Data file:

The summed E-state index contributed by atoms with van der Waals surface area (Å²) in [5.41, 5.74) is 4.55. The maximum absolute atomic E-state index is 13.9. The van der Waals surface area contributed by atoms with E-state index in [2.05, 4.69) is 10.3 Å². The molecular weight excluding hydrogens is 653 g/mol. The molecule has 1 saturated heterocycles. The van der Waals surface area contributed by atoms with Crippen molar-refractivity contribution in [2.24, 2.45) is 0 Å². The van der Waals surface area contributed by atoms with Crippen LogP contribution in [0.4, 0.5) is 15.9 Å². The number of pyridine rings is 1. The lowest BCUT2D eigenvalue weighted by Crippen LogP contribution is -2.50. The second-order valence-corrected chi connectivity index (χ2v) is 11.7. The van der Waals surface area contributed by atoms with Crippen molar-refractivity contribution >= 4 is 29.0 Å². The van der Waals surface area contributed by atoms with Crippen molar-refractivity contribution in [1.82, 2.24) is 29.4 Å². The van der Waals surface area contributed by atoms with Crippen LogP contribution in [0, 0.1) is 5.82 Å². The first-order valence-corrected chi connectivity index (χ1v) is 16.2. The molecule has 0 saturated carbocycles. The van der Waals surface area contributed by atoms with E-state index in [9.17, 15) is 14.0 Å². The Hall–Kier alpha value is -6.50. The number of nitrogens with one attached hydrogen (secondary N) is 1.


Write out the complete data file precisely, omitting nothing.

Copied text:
The summed E-state index contributed by atoms with van der Waals surface area (Å²) in [5.41, 5.74) is 4.55. The maximum absolute atomic E-state index is 13.9. The van der Waals surface area contributed by atoms with E-state index in [2.05, 4.69) is 10.3 Å². The molecular weight excluding hydrogens is 653 g/mol. The molecule has 1 saturated heterocycles. The van der Waals surface area contributed by atoms with Crippen molar-refractivity contribution in [2.24, 2.45) is 0 Å². The van der Waals surface area contributed by atoms with Crippen LogP contribution in [0.4, 0.5) is 15.9 Å². The number of pyridine rings is 1. The lowest BCUT2D eigenvalue weighted by Crippen LogP contribution is -2.50. The second-order valence-corrected chi connectivity index (χ2v) is 11.7. The van der Waals surface area contributed by atoms with Crippen molar-refractivity contribution >= 4 is 29.0 Å². The van der Waals surface area contributed by atoms with Crippen molar-refractivity contribution in [1.82, 2.24) is 29.4 Å². The van der Waals surface area contributed by atoms with Crippen LogP contribution in [0, 0.1) is 5.82 Å². The first-order valence-corrected chi connectivity index (χ1v) is 16.2. The molecule has 0 saturated carbocycles. The van der Waals surface area contributed by atoms with E-state index in [9.17, 15) is 14.0 Å². The Hall–Kier alpha value is -6.50. The number of nitrogens with one attached hydrogen (secondary N) is 1.